Description and Brand Names

Drug information provided by: IBM Micromedex

US Brand Name

  1. Anthrasil

Descriptions


Anthrax immune globulin belongs to a group of medicines known as immunizing agents. It is used to prevent or treat diseases that occur when your body has a weak immune system. Immune globulin contains antibodies that make your immune system stronger. It is used in combination with other medicines to treat inhalational anthrax in adults and children.

Anthrax is a serious disease that may cause death. It is spread by touching or eating something that is infected with the anthrax germ, such as animals, or by breathing in the anthrax germ.

This medicine is to be given only by or under the supervision of your doctor.

Before Using

In deciding to use a medicine, the risks of taking the medicine must be weighed against the good it will do. This is a decision you and your doctor will make. For this medicine, the following should be considered:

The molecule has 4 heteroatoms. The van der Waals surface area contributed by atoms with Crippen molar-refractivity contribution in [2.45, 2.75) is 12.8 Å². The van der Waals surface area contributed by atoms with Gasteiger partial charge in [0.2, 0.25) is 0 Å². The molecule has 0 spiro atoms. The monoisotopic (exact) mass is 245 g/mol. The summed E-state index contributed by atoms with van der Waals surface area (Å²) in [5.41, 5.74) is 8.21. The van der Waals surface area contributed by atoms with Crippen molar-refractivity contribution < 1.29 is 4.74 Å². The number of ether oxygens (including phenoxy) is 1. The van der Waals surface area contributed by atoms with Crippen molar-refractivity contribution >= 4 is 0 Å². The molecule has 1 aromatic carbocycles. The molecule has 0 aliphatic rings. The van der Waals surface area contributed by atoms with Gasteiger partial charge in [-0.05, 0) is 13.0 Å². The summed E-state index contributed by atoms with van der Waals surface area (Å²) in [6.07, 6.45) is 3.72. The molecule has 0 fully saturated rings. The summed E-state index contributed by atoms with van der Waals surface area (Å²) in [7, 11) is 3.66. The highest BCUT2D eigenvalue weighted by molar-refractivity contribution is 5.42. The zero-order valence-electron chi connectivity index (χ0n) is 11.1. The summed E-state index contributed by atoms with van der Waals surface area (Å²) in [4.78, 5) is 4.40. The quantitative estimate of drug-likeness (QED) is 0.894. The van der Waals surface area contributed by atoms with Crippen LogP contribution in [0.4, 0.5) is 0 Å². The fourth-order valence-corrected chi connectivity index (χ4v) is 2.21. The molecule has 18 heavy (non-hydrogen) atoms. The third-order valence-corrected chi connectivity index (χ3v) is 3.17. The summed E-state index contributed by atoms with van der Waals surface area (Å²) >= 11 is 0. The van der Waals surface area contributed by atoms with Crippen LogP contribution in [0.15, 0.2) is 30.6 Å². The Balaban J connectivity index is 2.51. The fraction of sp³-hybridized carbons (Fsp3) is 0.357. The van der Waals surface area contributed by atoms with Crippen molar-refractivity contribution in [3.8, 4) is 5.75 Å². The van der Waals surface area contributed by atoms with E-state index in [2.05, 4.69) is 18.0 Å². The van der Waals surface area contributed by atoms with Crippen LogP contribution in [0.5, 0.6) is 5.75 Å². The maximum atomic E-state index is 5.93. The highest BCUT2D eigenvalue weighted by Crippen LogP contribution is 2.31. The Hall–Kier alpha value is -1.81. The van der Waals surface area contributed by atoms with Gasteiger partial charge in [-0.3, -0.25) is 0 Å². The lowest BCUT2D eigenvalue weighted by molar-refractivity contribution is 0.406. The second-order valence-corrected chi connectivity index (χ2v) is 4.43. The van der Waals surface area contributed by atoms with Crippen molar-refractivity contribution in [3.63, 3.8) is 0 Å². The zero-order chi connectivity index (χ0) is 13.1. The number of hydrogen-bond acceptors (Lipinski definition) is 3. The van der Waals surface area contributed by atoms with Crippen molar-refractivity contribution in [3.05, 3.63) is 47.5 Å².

Allergies

Tell your doctor if you have ever had any unusual or allergic reaction to this medicine or any other medicines. Also tell your health care professional if you have any other types of allergies, such as to foods, dyes, preservatives, or animals. For non-prescription products, read the label or package ingredients carefully.

Pediatric

Appropriate studies on the relationship of age to the effects of anthrax immune globulin injection have not been performed in the pediatric population. Safety and efficacy have not been established in children 16 years of age and younger.

Geriatric

Appropriate studies have not been performed on the relationship of age to the effects of anthrax immune globulin injection in the geriatric population. Safety and efficacy have not been established.

Breastfeeding

There are no adequate studies in women for determining infant risk when using this medication during breastfeeding. Weigh the potential benefits against the potential risks before taking this medication while breastfeeding.